Being “Smart” About Smart Home Technology During Separation
September 7, 2018 By: Emma Costain Read Time: 2 minutes
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Nelligan O’Brien Payne gratefully acknowledges the contribution of Grace Tran, Student-at-Law, in writing this blog post.

The prevalence of Internet-connected home devices is changing what it means to have a “smart separation”.

Do you have smart devices in your home? Do you know how to operate them? Will you remain in the home during or post-separation?

Smart speakers like Amazon Echo, Google Home, and Apple HomePod, and other smart home products like locks, door bells, thermostats, lights, appliances, and security cameras, can give you greater control over your home – or they can remove it altogether.

Harassment and control

According to a recent article in The New York Times, perpetrators of domestic violence are increasingly using smart home technology to harass, monitor, and control their victims. This type of abuse, which may only require the push of a button on a smartphone app, is likely to rise as smart home gadgets become more commonplace.

If you are separating from your spouse, consider whether you may be vulnerable to this form of “remote control”. Do you have smart devices in your home? Do you know how to operate them? Will you remain in the home during or post-separation?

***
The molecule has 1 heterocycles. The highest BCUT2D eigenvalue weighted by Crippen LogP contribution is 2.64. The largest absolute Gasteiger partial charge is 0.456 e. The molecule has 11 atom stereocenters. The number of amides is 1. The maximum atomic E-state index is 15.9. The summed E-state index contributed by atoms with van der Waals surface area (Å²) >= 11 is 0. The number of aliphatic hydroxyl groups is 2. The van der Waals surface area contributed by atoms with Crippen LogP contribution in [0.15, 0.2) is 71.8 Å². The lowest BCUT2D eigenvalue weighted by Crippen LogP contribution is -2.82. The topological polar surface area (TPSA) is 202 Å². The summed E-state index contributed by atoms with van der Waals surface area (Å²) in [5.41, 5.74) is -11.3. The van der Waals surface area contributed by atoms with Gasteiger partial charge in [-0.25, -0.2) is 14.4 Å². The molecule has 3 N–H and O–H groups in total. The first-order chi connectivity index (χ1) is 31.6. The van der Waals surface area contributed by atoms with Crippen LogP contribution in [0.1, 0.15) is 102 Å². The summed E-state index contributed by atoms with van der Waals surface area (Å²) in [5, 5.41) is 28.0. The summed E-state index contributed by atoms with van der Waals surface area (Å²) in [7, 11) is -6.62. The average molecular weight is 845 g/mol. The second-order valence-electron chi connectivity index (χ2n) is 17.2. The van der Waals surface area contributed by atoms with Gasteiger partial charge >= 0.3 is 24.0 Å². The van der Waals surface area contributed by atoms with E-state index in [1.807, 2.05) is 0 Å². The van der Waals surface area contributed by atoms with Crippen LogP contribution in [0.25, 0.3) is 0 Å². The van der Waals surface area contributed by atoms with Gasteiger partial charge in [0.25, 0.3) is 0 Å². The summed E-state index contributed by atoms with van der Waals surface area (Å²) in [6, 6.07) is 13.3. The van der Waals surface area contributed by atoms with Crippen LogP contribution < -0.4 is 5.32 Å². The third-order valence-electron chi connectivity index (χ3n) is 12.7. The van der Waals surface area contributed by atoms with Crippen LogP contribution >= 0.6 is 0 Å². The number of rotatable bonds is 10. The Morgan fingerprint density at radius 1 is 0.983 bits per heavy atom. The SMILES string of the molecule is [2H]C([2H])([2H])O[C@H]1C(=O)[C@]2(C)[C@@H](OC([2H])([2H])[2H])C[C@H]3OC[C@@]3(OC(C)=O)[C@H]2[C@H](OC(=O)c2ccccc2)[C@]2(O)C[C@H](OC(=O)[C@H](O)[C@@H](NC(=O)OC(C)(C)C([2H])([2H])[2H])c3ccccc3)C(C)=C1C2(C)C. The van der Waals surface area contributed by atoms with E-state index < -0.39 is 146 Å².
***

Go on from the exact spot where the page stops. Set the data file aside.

Often, one person in a relationship has installed the smart home technology, knows how to use it, and has all the passwords. If you are not the “tech-savvy” spouse, you are more likely to fall victim to this emerging form of harassment.

What can I do?

Understanding the smart home devices around you, particularly if you are separating from your spouse, is essential. Here are some practical tips:

  • Be aware of what devices have been installed in your home.
  • Ask for passwords, PINs, and any other information needed to operate these devices.
  • Consider resetting the devices to their factory settings, or contact the manufacturer to explore what other options may exist.
  • Educate yourself! Consult online resources like University College London’s six-page list for victims of technology-facilitated abuse.

Knowledge is power, and abusers often exploit power imbalances.

If you enjoy your smart home products and want to continue using them, disabling or replacing the devices should be the last resort. Instead, learn how to control the technology now to avoid having it turned against you later.

For more information about how to safeguard against domestic harassment or abuse, contact our Family Law Group.

This content is not intended to provide legal advice or opinion as neither can be given without reference to specific events and situations. © 2018 Nelligan O’Brien Payne LLP.